Linda Ronstadt sings, if briefly, for USA TODAY – USA TODAY
SAN FRANCISCO — Linda Ronstadt can no longer sing, which is about as cruel as an irony can get.
“I wish I could,” says Ronstadt, 67. The 10-time Grammy Award winner is coping with the onset of Parkinson’s, the degenerative brain disease that also afflicts Michael J. Fox and Muhammad Ali. “Not even in the shower.”
So it is with some surprise that, for a fleeting moment during an expansive conversation covering everything from past loves to her passion for YouTube, the voice returns.
In the middle of a detailed discourse on the roots of American popular music, she mentions that singers who emerged from the African-American Baptist tradition were “belters, you know, like Otis Redding and Sam Cooke.”
Then suddenly she sings the opening line to Cooke’s A Change Is Gonna Come: “I was booorn by the river …”
It is high-pitched and a little wobbly, but beautiful. And like a rare bird, the music vanishes. “I try to send my voice to another place, but it doesn’t go there,” she says. “It’s like calling the elevator. You’re on the third floor and your voice, the elevator, keeps going to the 13th floor, and it doesn’t come to your floor, ever.”
But Ronstadt’s echo carries. Packing one of the pre-eminent voices in pop — after fueling Los Angeles’ 1970s country-rock sound, she went on to embrace Broadway musicals, the American songbook and Mexican standards — the Tucson native is being inducted into the Rock and Roll Hall of Fame April 10 at New York’s Barclays Center along with Cat Stevens, Nirvana, Peter Gabriel, Hall & Oates and Kiss.
As if to mark the occasion, Linda Ronstadt Duets bows Tuesday, featuring previously released musical liaisons with Frank Sinatra (Moonlight in Vermont) and Aaron Neville (All My Life). Ronstadt will not, however, make it to the induction ceremony.
For starters, traveling is difficult because the most comfortable position for her these days is either lying down flat or sitting in an overstuffed chair with an ottoman, as she is today in her neatly appointed house on the western edge of town. It looks like the home of a retired schoolteacher — tidy and bright — not a music legend.
“To go anywhere, to fly anywhere, even to drive down to San Jose (an hour south) is a big deal,” she says, adding that at this stage Parkinson’s causes her to tire quickly if she overexerts herself. “I have to make sure there’s a place like this, to lie down. Or I have to take a wheelchair, but I can’t last that long in a wheelchair.”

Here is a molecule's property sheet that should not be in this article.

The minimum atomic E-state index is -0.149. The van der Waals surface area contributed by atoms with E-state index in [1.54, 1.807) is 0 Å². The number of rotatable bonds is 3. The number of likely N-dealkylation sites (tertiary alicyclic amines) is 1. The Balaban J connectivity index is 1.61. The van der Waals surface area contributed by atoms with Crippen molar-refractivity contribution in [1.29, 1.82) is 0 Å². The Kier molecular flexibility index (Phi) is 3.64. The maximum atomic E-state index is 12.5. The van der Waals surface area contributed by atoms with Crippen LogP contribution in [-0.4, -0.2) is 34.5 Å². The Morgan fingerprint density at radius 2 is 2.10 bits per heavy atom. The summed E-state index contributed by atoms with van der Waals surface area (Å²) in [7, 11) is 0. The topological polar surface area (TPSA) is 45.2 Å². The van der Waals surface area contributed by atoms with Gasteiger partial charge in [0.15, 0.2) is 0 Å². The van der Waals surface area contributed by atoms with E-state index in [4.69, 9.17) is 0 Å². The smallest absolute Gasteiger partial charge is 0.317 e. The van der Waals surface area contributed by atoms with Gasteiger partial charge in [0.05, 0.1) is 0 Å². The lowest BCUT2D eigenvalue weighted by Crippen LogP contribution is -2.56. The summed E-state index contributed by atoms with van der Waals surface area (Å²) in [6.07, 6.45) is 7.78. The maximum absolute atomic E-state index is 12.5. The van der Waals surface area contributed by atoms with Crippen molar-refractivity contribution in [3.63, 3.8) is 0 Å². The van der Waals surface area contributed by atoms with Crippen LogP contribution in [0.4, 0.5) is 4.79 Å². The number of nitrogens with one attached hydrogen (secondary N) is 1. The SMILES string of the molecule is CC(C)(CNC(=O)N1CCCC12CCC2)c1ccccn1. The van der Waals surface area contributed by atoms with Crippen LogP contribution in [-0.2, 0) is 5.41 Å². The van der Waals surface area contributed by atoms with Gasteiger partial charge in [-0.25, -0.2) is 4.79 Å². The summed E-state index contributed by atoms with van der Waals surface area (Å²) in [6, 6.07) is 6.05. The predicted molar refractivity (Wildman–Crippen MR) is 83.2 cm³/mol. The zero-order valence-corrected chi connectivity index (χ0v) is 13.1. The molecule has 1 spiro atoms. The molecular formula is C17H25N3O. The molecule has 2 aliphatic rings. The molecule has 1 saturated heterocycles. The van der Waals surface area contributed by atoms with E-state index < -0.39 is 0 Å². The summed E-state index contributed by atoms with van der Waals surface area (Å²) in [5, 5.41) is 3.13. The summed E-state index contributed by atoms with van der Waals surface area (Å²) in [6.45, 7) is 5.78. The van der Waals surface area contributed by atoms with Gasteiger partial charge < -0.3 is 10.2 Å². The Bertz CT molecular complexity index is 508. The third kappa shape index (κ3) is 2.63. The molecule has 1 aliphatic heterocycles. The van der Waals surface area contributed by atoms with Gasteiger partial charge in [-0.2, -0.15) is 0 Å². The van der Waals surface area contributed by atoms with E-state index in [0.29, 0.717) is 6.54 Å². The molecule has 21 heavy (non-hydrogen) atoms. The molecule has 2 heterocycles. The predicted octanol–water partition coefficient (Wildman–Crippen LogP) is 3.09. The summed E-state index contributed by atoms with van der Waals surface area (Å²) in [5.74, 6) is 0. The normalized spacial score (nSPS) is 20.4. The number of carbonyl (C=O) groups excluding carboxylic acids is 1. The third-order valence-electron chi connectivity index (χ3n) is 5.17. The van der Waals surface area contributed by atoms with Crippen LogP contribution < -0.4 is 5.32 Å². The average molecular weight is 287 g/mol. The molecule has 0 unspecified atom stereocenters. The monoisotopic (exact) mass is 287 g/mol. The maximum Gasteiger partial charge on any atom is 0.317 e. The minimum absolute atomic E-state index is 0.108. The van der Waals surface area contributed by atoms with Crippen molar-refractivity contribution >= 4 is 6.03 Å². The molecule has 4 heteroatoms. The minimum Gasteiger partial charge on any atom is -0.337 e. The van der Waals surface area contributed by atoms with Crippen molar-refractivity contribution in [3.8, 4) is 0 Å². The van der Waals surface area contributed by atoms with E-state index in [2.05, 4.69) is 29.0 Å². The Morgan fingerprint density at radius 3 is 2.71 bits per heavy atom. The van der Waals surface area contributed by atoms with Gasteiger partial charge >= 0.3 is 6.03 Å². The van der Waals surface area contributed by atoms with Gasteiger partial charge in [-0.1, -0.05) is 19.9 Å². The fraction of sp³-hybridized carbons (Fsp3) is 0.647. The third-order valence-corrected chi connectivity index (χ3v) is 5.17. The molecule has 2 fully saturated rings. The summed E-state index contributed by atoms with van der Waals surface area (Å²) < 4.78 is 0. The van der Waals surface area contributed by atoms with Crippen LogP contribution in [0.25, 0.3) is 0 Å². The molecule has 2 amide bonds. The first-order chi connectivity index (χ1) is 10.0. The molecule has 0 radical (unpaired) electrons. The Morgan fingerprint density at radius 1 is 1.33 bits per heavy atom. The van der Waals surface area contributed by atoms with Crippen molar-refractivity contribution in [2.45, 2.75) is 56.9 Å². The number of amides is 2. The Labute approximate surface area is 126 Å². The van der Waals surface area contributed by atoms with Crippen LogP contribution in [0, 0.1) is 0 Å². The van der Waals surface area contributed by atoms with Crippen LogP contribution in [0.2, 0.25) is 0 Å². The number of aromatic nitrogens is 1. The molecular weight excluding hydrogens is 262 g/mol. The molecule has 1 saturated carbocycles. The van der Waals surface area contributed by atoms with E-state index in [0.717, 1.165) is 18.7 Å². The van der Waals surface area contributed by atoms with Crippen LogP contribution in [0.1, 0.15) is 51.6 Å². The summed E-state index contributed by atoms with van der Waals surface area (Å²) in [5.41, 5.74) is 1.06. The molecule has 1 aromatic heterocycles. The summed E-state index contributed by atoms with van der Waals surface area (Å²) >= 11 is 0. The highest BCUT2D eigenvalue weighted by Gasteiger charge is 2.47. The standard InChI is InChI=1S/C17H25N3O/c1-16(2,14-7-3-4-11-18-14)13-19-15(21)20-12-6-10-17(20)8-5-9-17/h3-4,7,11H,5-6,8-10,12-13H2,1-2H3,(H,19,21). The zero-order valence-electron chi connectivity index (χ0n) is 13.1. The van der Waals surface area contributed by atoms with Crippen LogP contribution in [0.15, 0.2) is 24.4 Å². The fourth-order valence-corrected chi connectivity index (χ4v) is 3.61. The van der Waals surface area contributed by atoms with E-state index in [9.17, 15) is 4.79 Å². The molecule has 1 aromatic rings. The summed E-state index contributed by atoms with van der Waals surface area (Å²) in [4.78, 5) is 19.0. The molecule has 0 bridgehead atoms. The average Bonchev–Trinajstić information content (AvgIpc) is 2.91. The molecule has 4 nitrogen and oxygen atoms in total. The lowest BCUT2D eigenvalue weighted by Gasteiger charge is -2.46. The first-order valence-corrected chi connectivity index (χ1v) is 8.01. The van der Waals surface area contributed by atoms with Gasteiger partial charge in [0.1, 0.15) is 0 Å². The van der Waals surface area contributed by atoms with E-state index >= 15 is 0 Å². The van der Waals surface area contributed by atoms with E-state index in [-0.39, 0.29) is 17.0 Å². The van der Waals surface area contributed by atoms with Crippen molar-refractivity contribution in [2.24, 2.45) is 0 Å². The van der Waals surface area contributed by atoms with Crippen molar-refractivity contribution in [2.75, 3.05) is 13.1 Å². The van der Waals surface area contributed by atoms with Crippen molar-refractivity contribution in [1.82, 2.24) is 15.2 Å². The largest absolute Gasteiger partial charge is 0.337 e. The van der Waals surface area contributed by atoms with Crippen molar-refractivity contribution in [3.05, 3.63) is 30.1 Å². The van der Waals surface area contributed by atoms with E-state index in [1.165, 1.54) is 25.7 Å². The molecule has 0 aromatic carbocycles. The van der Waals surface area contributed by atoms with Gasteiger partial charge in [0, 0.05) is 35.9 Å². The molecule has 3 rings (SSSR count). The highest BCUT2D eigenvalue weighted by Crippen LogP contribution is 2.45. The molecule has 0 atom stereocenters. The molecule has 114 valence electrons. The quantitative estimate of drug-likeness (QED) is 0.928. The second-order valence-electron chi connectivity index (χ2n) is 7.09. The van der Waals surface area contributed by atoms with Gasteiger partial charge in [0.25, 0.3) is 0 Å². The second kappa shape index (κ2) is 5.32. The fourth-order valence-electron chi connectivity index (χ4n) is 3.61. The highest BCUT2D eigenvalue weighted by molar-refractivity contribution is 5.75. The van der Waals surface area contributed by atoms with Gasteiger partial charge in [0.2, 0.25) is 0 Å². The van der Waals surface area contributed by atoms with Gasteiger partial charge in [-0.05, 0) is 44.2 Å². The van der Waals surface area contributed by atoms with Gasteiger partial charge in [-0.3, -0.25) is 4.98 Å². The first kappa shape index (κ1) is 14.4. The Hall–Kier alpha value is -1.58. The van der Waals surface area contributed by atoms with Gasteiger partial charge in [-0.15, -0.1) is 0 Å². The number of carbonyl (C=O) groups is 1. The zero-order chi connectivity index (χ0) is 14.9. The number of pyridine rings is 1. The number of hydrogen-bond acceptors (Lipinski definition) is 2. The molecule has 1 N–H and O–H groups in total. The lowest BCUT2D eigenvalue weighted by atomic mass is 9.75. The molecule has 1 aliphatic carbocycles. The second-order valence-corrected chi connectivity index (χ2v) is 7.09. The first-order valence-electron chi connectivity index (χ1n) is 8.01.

While she is pleased by the Rock Hall honor, Ronstadt makes it clear that she doesn’t consider most of her early work to be that good.
“I’m grateful, but it’s astounding to me that people like (the early hits, such as You’re No Good or Blue Bayou),” she says.
So she really can’t turn on When Will I Be Loved and enjoy it?
“No. It would probably ruin my month. I’ll hear it and go, ‘I don’t know why I thought I could sing, I never could sing, I never should have been singing,’ ” she says, then laughs. “I hear all kinds of things wrong. I could write you a long list.”
Atop that list would be her conviction that in those early days her sense of rhythm was subpar. “Rhythm was a problem for me, so phrasing was a problem,” she says. “When I learned to sing Mexican music (she released Canciones de Mi Padre in Spanish in 1987), that helped me learn how to phrase.”
And besides, she’s not really big on awards, she says.
“I just don’t think about music in that way, I never have and I’m not going to start now,” she says resolutely. “The first Grammy I got, I left in a rental car. I’m happy to have it, but it’s not something I need. And now I can’t really go collect these things because I don’t have the strength. I need to save it for other things, like going to see (the ballet) Giselle again. I love that.”
Ronstadt has always been “a feisty sort, so perhaps at a moment when most people are dutifully respectful, she’s taking an edgier approach” to the Rock Hall news, says Anthony DeCurtis, contributing editor at Rolling Stone.